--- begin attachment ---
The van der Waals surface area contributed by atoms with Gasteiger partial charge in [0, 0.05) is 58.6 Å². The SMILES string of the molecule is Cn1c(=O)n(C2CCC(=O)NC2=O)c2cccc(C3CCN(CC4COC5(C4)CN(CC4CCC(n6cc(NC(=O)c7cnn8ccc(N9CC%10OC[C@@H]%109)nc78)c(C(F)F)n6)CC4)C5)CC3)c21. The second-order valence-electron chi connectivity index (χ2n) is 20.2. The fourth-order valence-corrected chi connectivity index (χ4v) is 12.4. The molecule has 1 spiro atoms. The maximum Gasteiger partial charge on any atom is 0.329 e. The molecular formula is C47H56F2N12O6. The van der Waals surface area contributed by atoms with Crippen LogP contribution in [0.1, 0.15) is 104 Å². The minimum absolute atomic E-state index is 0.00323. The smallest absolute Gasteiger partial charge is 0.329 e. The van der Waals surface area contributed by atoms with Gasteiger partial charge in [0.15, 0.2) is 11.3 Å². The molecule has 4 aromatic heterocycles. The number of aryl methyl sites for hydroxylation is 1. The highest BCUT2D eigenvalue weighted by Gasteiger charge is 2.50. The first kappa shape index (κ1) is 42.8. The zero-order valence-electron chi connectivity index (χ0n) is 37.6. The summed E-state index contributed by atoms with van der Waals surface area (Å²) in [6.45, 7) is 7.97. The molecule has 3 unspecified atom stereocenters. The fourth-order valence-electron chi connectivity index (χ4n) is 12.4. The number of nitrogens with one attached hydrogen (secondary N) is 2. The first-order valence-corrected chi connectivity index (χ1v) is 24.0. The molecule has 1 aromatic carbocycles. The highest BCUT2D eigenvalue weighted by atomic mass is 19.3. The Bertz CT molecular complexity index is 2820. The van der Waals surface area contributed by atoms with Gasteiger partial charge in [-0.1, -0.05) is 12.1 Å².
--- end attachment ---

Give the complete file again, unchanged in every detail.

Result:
The van der Waals surface area contributed by atoms with Gasteiger partial charge in [0, 0.05) is 58.6 Å². The SMILES string of the molecule is Cn1c(=O)n(C2CCC(=O)NC2=O)c2cccc(C3CCN(CC4COC5(C4)CN(CC4CCC(n6cc(NC(=O)c7cnn8ccc(N9CC%10OC[C@@H]%109)nc78)c(C(F)F)n6)CC4)C5)CC3)c21. The second-order valence-electron chi connectivity index (χ2n) is 20.2. The fourth-order valence-corrected chi connectivity index (χ4v) is 12.4. The molecule has 1 spiro atoms. The maximum Gasteiger partial charge on any atom is 0.329 e. The molecular formula is C47H56F2N12O6. The van der Waals surface area contributed by atoms with Crippen LogP contribution in [0.1, 0.15) is 104 Å². The minimum absolute atomic E-state index is 0.00323. The smallest absolute Gasteiger partial charge is 0.329 e. The van der Waals surface area contributed by atoms with Gasteiger partial charge in [0.15, 0.2) is 11.3 Å². The molecule has 4 aromatic heterocycles. The number of aryl methyl sites for hydroxylation is 1. The highest BCUT2D eigenvalue weighted by Gasteiger charge is 2.50. The first kappa shape index (κ1) is 42.8. The zero-order valence-electron chi connectivity index (χ0n) is 37.6. The summed E-state index contributed by atoms with van der Waals surface area (Å²) in [6.45, 7) is 7.97. The molecule has 3 unspecified atom stereocenters. The fourth-order valence-electron chi connectivity index (χ4n) is 12.4. The number of nitrogens with one attached hydrogen (secondary N) is 2. The first-order valence-corrected chi connectivity index (χ1v) is 24.0. The molecule has 1 aromatic carbocycles. The highest BCUT2D eigenvalue weighted by atomic mass is 19.3. The Bertz CT molecular complexity index is 2820. The van der Waals surface area contributed by atoms with Gasteiger partial charge in [-0.1, -0.05) is 12.1 Å².